Below are the most frequently asked questions about including an image or other copyright-protected materials in a thesis. If you have additional questions, please contact the Copyright Coordinator at firstname.lastname@example.org or 306-966-8817.
Do I need copyright permission to put an image (e.g., photo, maps, diagram, figure) in my thesis?
Up until the time that your thesis is added to the eCommons@USASK electronic thesis collection, it is considered a private research paper and images can be used without permission as long as they are properly cited and adhere to the university’s Fair Dealing Guidelines. However, once your thesis is distributed through the eCommons, permission from the copyright holders of any images or figures used in your thesis is required.
How do I determine who the copyright holder is, and how do I go about getting permission from them?
The University of British Columbia's copyright website includes useful information for grad students about how to identify copyright holders and where to go to request copyright permission. The earlier that you can start the permission request process, the better, as copyright holders can be difficult to find or get a hold of and sometimes they take a long time to respond.
What if I’m not granted copyright permission in time, or the copyright fee being charged is too expensive?
If permission is not granted in time for you to submit your thesis to the eCommons (or if the copyright holder is asking for a fee that you decide not to pay), the image(s) for which clearance/permission was not received must be removed from your thesis before it is submitted to the eCommons. In the space where the image was removed, you would then add a statement indicating that the image was removed due to copyright restrictions and include an image description and full citation where the image can be found. Here is an example statement: “Figure 3 has been removed due to copyright restrictions. It was a diagram of the apparatus used in performing the experiment, showing the changes made by the investigating team. Original source: Wu, G. and Thompson, J.R. (2008) Effect of Ketone Bodies on Dairy Cattle. Biochem J. 255:139-144.” (This example citation was retrieved from The University of British Columbia’s copyright website, CC BY-SA 4.0)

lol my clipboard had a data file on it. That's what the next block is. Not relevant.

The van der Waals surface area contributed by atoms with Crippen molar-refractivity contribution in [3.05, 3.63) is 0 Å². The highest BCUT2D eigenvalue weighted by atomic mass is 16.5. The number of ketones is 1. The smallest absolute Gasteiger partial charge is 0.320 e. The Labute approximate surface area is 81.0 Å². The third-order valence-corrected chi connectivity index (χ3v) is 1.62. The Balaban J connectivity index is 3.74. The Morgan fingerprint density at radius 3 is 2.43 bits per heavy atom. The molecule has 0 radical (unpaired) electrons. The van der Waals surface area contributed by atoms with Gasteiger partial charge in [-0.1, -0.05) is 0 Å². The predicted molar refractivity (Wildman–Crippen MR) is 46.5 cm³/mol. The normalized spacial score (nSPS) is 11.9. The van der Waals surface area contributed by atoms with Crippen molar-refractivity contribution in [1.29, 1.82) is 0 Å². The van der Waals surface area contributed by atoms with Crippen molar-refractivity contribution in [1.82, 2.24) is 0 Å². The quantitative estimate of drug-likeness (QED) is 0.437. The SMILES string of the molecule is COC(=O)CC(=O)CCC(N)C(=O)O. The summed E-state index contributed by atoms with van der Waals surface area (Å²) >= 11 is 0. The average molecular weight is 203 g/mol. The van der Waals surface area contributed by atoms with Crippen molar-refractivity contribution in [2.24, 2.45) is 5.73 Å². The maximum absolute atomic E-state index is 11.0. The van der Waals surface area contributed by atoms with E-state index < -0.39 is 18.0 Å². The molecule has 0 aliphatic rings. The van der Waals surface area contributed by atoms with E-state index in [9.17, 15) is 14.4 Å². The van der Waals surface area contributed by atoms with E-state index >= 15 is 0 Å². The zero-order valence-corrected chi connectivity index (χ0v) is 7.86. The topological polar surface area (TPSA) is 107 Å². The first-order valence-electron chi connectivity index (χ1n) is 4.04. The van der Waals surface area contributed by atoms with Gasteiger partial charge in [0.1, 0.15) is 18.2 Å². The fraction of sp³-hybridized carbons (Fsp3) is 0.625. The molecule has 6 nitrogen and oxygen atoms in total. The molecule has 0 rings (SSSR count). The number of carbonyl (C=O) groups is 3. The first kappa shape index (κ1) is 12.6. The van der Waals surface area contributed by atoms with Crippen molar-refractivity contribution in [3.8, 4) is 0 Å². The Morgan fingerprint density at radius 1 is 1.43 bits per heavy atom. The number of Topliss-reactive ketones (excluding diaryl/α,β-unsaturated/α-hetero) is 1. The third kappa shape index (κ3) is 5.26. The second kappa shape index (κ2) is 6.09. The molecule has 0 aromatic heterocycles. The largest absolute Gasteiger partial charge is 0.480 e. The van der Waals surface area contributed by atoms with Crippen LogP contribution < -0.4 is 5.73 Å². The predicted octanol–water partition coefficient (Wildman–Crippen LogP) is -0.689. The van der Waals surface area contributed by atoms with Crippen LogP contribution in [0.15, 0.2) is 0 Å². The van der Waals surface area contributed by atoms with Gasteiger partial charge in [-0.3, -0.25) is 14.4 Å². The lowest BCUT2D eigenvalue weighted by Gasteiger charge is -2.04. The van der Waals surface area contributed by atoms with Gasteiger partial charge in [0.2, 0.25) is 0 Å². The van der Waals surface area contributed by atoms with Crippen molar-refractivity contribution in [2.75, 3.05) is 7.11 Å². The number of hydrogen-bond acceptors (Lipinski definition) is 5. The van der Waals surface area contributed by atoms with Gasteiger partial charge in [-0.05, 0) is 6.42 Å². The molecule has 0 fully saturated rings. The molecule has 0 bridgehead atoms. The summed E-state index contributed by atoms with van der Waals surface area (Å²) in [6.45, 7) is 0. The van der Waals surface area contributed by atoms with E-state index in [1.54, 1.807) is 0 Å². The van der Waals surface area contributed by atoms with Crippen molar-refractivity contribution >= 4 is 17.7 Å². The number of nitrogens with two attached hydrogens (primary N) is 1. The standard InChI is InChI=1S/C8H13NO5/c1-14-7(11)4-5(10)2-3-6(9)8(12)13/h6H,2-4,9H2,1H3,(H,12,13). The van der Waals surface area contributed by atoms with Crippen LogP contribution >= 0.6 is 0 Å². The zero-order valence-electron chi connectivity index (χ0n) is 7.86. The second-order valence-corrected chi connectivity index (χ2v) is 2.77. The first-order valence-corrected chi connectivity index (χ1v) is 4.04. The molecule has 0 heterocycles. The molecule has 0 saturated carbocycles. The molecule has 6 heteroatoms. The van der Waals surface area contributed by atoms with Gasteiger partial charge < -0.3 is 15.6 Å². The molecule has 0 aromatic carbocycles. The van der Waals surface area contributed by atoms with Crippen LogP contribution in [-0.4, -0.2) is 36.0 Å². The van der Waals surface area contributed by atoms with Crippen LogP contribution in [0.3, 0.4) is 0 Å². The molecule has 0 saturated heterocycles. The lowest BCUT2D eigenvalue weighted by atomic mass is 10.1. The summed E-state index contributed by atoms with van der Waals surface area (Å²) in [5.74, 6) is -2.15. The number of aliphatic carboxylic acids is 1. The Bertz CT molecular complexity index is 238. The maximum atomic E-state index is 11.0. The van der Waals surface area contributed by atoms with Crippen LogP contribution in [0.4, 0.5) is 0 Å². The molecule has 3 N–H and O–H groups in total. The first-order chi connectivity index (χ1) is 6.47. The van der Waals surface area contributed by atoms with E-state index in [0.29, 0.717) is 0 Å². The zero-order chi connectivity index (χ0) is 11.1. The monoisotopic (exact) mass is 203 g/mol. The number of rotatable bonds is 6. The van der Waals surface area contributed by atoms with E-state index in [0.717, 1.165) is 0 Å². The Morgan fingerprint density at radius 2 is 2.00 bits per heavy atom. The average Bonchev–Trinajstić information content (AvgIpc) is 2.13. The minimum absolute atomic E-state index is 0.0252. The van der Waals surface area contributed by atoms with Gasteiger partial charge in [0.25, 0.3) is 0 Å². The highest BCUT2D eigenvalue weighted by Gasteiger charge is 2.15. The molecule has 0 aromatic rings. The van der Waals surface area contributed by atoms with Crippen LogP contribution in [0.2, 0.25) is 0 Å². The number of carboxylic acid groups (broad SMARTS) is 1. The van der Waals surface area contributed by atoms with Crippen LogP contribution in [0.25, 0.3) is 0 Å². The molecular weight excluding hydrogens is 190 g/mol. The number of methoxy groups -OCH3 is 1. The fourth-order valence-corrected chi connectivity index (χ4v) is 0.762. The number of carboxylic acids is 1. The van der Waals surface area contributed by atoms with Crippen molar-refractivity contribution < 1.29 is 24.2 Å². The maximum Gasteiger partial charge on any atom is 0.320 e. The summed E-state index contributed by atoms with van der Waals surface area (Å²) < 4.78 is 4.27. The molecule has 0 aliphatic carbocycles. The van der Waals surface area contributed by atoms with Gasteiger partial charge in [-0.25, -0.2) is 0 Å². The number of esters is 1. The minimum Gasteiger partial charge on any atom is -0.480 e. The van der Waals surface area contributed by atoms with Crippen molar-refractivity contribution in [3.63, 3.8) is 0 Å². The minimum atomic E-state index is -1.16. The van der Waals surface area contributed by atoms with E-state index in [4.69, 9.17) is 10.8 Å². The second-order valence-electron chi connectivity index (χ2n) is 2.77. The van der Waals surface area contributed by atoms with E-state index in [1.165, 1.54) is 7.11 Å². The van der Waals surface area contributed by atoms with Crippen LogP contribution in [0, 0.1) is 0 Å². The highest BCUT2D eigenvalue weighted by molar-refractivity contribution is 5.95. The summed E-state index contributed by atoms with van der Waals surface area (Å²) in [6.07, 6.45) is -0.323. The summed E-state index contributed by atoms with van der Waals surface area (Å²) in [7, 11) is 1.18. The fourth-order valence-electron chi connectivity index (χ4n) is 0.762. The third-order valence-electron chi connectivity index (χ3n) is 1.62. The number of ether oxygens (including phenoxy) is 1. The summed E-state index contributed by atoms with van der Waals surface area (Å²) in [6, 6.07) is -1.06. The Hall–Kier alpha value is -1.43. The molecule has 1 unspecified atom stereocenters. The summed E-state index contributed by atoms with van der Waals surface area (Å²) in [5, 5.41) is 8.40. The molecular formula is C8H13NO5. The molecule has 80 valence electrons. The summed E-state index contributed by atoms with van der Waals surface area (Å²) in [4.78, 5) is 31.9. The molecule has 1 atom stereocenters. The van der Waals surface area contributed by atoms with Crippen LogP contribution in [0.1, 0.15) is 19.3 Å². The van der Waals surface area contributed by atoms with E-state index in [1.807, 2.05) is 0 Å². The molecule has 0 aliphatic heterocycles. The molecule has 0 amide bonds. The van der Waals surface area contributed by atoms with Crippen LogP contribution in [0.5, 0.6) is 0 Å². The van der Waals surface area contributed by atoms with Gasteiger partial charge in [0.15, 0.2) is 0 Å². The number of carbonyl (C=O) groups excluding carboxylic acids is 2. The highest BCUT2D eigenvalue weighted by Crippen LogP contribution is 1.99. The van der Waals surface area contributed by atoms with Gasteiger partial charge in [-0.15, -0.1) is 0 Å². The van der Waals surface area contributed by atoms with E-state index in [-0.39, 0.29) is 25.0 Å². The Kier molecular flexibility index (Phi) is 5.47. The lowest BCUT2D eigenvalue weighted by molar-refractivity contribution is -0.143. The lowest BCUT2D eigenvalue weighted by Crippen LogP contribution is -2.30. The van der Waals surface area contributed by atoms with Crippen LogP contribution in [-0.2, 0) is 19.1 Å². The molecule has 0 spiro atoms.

Are there any types of images for which I don’t need to acquire copyright permission to include them in my thesis?
Copyright permission would not be required for including the following types of images in your thesis:
- An image for which you are the only copyright owner
(e.g., an image that you created alone and for which you have not transferred copyright to a publisher or anyone else)
- Images that are in the public domain (i.e., are no longer protected by copyright). Please note that “public domain” does not mean that anything publically available on the internet can be used without copyright permission. Most works on the internet are protected by copyright and would require permission for being included in a thesis.
- Images that have Creative Commons copyright licenses
- Some Canadian federal government materials (e.g., materials protected by Crown copyright)
What about copying text into my thesis? Do I need permission for including quotes in my thesis?
With regard to copying text into your thesis, permission should be acquired for use of long quotations or excerpts. A short quote that you would include in the body of your text would not require copyright permission, and a block quotation would not necessarily require permission. There is no exact word count that is the maximum amount of text that could be used before permission is required. It would would be advisable to err on the side of caution and seek permission for long quotations. If you are unsure about what constitutes a long quotation, you can consult with your thesis advisor and the College of Graduate Studies. Your citation style guidelines (e.g., APA, MLA, etc.) may include helpful information on this as well.
Note: The information obtained from or through this site does not constitute legal advice, but is provided as guidelines for using works for educational purposes.
All information found on the University of Saskatchewan Copyright website is licensed under a Creative Commons Attribution-NonCommercial-ShareAlike 2.5 Canada License unless otherwise noted.